0n the level

In the last five years The Levellers have emerged from

the free festival circuit to become the chart voice of the travelling community. Thorn Dibdin covers the ground.

DON’T BELIEVE ALI. you read. Not even when it comes from the offices of the ultra-correct " and egalitarian Levellers. Mark Leveller, he of guitar and vocals, may have tom the top of his finger, requiring four stitches and the re- arrangement of The Levellers’ forthcoming tour to the extent that their two Barrowland dates have had to be brought forward a week, but the Press Office version of the incident is simply not correct.

‘The official story is that he did it lifting stuff, but that’s not true at all,’ says Jeremy Leveller on the phone from Levellers HQ during a break from playing bass in rehearsals. ‘He did it when he was pissed at a festival. He was taking the top off a bottle when it smashed and cut his finger. I’ve done it myself like, but luckily I didn’t have to play a gig afterwards. Anyway, he was well gutted.’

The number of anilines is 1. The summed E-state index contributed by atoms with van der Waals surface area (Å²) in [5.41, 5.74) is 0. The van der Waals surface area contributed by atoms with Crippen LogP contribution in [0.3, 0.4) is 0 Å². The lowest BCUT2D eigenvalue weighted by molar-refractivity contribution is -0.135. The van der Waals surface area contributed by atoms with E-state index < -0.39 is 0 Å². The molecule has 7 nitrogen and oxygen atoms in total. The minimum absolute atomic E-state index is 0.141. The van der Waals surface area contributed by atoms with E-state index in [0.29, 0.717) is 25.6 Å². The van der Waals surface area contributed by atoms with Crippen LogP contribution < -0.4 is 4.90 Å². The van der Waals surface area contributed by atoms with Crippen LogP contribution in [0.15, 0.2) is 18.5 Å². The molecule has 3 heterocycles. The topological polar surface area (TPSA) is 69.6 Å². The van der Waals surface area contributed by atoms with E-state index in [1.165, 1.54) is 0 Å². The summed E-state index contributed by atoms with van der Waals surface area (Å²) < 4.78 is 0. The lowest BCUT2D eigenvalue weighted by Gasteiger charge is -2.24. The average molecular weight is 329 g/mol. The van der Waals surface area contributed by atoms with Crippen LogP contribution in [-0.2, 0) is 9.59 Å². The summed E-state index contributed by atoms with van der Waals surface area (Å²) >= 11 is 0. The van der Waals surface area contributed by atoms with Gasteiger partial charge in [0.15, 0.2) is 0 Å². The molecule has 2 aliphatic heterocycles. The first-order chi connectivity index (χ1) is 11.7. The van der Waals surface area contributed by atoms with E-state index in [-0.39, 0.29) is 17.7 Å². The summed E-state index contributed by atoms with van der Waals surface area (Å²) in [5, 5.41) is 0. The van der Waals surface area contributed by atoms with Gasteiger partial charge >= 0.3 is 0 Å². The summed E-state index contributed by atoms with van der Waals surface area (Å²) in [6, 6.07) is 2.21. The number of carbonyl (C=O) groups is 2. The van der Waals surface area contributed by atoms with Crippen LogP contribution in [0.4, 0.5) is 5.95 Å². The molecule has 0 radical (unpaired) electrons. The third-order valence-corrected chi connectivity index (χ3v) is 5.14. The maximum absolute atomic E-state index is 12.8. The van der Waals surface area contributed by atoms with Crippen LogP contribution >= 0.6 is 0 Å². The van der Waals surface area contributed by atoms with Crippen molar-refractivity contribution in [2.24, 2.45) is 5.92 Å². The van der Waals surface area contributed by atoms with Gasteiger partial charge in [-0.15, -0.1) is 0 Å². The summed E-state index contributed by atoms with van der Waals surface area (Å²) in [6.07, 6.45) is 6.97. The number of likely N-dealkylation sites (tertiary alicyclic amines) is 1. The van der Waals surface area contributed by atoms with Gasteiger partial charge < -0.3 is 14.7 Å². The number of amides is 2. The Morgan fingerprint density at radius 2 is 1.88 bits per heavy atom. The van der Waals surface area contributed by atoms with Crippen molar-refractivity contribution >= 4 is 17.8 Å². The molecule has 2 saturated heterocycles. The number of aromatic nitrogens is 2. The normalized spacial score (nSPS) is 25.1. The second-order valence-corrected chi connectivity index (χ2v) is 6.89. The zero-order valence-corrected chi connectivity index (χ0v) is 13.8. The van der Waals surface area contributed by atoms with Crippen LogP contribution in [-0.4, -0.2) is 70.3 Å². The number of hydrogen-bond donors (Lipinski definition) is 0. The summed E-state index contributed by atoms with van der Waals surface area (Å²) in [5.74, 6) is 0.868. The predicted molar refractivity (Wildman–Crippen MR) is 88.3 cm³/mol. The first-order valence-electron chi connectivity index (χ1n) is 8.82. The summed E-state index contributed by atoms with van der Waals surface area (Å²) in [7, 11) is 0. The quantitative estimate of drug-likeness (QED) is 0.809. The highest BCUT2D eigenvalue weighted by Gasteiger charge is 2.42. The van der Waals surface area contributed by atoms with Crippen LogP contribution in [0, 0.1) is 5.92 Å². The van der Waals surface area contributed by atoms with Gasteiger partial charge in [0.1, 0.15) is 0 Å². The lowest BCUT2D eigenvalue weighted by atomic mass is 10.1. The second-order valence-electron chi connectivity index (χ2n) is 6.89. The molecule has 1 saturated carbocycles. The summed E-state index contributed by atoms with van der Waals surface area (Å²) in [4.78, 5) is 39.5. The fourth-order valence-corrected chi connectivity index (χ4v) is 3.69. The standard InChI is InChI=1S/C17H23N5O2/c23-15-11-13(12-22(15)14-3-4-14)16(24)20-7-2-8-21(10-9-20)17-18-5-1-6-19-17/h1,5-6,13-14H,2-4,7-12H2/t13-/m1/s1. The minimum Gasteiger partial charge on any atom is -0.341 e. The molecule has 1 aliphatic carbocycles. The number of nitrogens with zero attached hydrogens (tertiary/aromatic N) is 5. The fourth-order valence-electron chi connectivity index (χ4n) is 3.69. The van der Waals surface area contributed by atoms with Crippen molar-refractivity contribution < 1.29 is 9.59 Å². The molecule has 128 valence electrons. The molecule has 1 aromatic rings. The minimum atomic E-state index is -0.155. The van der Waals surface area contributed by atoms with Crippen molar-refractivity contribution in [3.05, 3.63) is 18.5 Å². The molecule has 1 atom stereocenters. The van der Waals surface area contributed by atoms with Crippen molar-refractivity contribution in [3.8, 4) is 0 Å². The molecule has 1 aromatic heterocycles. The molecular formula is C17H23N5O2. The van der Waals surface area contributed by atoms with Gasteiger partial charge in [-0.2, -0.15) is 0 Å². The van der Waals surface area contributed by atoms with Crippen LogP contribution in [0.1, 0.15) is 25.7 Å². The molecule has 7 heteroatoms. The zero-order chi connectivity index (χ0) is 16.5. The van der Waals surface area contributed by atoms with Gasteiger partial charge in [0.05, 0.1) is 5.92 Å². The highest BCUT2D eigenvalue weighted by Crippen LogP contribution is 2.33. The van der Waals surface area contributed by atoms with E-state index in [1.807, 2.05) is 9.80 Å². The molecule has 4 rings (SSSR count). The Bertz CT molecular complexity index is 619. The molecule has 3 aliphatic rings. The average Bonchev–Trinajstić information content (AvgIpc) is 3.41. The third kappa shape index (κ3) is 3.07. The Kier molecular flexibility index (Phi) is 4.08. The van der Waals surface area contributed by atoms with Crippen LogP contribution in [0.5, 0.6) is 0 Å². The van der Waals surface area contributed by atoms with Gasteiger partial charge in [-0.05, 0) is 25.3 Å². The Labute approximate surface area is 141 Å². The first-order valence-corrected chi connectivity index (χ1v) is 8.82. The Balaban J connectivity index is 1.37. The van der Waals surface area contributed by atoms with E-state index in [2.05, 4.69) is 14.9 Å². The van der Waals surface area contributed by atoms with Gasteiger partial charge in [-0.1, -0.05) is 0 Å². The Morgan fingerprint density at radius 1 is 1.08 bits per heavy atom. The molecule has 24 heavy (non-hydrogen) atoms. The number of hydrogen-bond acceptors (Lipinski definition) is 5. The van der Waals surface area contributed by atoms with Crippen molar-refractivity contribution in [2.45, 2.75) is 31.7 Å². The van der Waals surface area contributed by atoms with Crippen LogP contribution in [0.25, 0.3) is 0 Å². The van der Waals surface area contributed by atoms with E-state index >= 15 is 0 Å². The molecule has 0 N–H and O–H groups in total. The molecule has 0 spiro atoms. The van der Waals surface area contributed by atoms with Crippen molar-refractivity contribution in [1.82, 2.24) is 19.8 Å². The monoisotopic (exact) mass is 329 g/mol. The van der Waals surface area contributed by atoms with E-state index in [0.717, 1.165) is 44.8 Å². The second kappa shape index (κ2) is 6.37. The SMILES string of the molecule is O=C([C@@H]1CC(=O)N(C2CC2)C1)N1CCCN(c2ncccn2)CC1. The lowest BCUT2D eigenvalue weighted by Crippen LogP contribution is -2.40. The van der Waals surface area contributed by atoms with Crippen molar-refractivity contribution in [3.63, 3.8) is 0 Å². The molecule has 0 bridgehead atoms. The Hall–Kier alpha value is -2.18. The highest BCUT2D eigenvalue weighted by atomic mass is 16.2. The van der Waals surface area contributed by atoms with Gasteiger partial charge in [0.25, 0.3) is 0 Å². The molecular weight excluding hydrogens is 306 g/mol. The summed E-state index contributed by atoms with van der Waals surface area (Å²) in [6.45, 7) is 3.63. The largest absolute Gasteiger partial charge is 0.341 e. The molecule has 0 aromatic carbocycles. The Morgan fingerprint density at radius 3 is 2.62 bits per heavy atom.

The truth is something dear to The Levellers’ collective heart, as readers of Melody Maker will already know from the band’s recent and unprecedented feature in that music weekly. Seriously pissed-off by their treatment in the music press since they emerged from Brighton

in 1988, the band agreed to do a feature for The Maker only if their words of wisdom were transcribed by a freelance journalist and published verbatim. Unfortunately, this made for a confusing read which didn’t do the band any favours.

A major carp was that the music press ignored the whole crusty and traveller phenomenon except when they were slagging it off. Which, on the face of it, appears a mite disingenuous, as The Levellers have actually done rather well out of being ignored and slagged off. They have assiduously built up a loyal following of people willing to shell out for enough T-shirts, records and gig tickets to put them at the top of the best sellers lists on all three fronts. This is no pop-bubble phenomenon, blown up to be burst by the media, but founded on a solid basis of people who quite simply like the music and want more of it.

It started with the now legendary two-year tour (1988—90), which gave the band as big a following of students as festival-goers, then the younger audience who heard the record in the charts got into the act. Now The Levellers are reputed to be the top touring band in the country. ‘1 try not to think about things like that really,’ says Jeremy. ‘People say it to us and we

12 The List 24 September—7 October 1993